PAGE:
Grief and Love and What Not To Say

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Photo by Felipe Cespedes

Tomorrow will be the 24th anniversary of my husband’s death.

We had no real warning. He’d had a mild heart attack a few days earlier but after an overnight stay in the hospital he’d been released with a laundry list of instructions of things to do (eat better) and to not do (smoke). They scheduled a stress test for the end of the month. We had health insurance, so naively, we assumed if they sent him home and didn’t schedule a follow up stress until test weeks later, then we didn’t have anything to worry about.

Mother’s Day 1999…the day my life fell apart. He woke me up and said his chest was hurting. We called an ambulance and I called his manager to see if he and his wife could watch our boys. The paramedics told me to get to the hospital right away after I told them I was waiting for someone to come and get our small children. I didn’t see him again until after he died.

What Not To Say

Losing a spouse is terrible. Such an obvious statement, I know. Losing a spouse when you’re young is a unique kind of grief, I think. Rick and I were together 5 years. He was 35 years old when he passed away and I was 25. Michael was 2 1/2 and Nick was 6 months old.

People actually told me, “Don’t worry, you’re young, you’ll find someone else and remarry.” Let me give you some advice: Don’t say that to someone who just lost their spouse. It doesn’t help. I had already chosen my person, I didn’t want to find someone else. Telling me it was God’s will was also not helpful to me. I didn’t need any help being angry at the world for our loss.

The Loss

I can’t imagine losing someone after being married for 30 or 40 years. They have a lifetime of memories and routines and shared stories. Losing someone early on in a relationship though, you lose out on possibilities and shared dreams. You’re suddenly celebrating alone when your kids do something great like scoring their first lacrosse goal, or getting accepted to that fancy private college, college graduations, scoring their first jobs after graduating, buying their first homes or moving out of state.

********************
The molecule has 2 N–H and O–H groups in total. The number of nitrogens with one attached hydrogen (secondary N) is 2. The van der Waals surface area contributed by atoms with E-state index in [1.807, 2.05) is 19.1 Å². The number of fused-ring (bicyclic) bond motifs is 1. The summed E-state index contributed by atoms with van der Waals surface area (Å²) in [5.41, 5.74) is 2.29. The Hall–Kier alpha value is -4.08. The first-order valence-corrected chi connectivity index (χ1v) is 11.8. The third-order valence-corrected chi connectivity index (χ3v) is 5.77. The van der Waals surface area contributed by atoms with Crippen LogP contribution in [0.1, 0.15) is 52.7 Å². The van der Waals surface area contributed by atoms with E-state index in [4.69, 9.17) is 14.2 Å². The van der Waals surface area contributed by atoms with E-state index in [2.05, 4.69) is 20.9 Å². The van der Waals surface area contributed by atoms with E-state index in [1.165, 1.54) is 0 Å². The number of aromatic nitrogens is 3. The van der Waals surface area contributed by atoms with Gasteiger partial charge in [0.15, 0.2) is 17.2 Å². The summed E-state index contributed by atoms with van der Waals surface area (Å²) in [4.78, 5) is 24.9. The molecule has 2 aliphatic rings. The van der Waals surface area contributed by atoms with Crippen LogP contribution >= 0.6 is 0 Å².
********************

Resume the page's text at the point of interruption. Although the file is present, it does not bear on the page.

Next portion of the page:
Losing a spouse when you have kids is another hurdle in the grief process. I hate the fact that my boys didn’t get the opportunity to know their father but honestly, I don’t think I would have survived losing Rick if I didn’t have my kids to focus on. You don’t have a choice about getting up out of bed in the morning and putting one foot in front of the other and trudging on with life when you have two little ones depending on you.

It was not an easy path raising my boys without Rick. I was fortunate to have a great village to help me along the way though. I am incredibly blessed to have great kids who have grown up to be great adults, who are incredibly patient and generous with their helicopter-mom. They put up with me and my constant need for pictures (because smart phones weren’t a thing when Rick was alive and I sooo wish I had more pictures of him.) Single parents, regardless of how you became one, are ALWAYS the bad guy but fortunately our grown up relationship seems to have survived any missteps I made along the way.

Another great blessing, at least most of the time, is the fact that both Michael and Nick in their own way remind me so much of Rick at times. Sometimes that’s not a good thing, lol, but most of the time it’s a gift I treasure. It might be just a look they give me. Sometimes it’s one of them knowing darn well he’s driving me crazy but he can follow it up with a a little mischievous grin and he’s forgiven and he knows it. And sometimes it’s just a tilt of the head and they look so much like Rick at that moment that it can take my breath away.

Another Year

What’s the point of this blog post? I’m not sure. As each year passes, I think to myself, one year May 9th and Mother’s Day (because that’s an extra perk of someone dying on a holiday that changes dates every year-you think about it twice most years) is going to come and go and it’s not going to be a day where I’m extra emotional. 24 years later, I’ve come to the realization that’s probably not true. If I’m honest, I probably don’t want it to be true. There are so many little things I find myself trying to remember about him that I struggle with now. May 9th or our anniversary passing as just another day might be the biggest gut punch of all.

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